rents, leaping from ledge to ledge, or dashing round and over masses of rock in their wild mountain homes. Lower down the current slackens, some of the impetuosity is lost, but it still glides swiftly over its rocky bed. Still lower down the current becomes slower, the stream broadens out, and the bed loses its rocky and
|Ideal view of an Old Unglaciated Country, showing the Form assumed by the Eminences when Erosion has proceeded to a great extent. (United States Geological Survey.) (Chamberlin.)||A Country, in contrast with the adjacent Figure, in which the Drainage has been disturbed by Glacial Deposits, and the Streams are beginning to wear new Channels. (Chamberlin.)|
rugged character; while as the mouth is approached the current becomes sluggish, broad bottoms appear, a greater width to the stream is apparent, and all signs point to the end of its career. As with the course of a river, so with its life. In early days, before the channel is well defined, it is a foaming torrent. Later on it smooths its bed and becomes more stable in position. As years and centuries pass away, the rougher places are leveled, and the stream then flows placidly in its course over its well-worn, often deeply excavated channel. The Ohio has reached this last stage in its history, for at only a single place in all its course from Pittsburg to its mouth does its channel show signs of a rocky character. The reason for this single exception will soon become clear.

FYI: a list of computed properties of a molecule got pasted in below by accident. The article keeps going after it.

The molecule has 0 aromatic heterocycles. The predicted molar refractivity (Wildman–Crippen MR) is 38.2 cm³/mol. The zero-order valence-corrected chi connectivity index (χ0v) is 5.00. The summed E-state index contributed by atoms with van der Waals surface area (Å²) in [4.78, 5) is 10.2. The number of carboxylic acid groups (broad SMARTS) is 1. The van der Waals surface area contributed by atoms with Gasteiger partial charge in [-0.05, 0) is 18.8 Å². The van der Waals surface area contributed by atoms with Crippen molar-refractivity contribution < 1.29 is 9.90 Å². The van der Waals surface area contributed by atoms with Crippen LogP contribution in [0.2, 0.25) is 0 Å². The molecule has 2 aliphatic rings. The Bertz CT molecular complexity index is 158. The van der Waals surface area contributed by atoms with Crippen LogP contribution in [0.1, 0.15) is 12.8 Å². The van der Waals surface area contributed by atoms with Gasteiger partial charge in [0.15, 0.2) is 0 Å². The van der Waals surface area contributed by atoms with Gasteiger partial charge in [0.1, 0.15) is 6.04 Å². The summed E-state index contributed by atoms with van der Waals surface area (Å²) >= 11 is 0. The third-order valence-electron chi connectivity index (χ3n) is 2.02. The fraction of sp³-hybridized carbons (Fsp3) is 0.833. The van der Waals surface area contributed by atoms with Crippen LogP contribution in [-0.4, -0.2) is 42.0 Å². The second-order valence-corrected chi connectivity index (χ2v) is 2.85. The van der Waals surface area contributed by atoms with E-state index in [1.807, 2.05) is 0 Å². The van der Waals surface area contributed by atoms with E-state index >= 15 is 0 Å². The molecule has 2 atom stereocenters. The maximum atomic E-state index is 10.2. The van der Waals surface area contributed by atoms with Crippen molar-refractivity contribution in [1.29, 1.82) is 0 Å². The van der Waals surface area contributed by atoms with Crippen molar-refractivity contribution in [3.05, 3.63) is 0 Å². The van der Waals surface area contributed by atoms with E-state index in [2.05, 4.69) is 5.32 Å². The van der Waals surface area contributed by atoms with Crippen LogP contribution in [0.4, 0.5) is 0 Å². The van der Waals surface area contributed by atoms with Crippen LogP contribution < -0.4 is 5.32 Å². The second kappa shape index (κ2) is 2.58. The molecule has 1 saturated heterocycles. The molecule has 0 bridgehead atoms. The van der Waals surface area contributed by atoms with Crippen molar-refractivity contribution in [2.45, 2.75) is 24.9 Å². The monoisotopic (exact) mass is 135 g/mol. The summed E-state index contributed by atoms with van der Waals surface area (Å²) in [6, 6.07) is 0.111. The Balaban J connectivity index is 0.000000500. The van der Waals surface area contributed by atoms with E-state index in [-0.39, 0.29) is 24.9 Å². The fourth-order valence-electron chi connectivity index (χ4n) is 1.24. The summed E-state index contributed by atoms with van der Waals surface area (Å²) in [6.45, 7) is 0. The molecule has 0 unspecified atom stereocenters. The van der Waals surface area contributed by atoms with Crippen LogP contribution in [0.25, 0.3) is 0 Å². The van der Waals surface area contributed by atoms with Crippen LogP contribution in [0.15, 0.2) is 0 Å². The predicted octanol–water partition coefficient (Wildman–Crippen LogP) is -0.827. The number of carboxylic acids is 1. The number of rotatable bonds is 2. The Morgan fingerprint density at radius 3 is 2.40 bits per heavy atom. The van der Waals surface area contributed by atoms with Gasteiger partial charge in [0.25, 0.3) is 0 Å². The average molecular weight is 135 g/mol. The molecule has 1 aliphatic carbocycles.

An examination of the geological structure of the country through which the Ohio flows shows none but the extreme end of the valley to be of later age than the Carboniferous. Portions are, indeed, far older; but the area covered by these, though perhaps extensive enough to allow the development of some system of drainage, was never large enough to develop a stream of any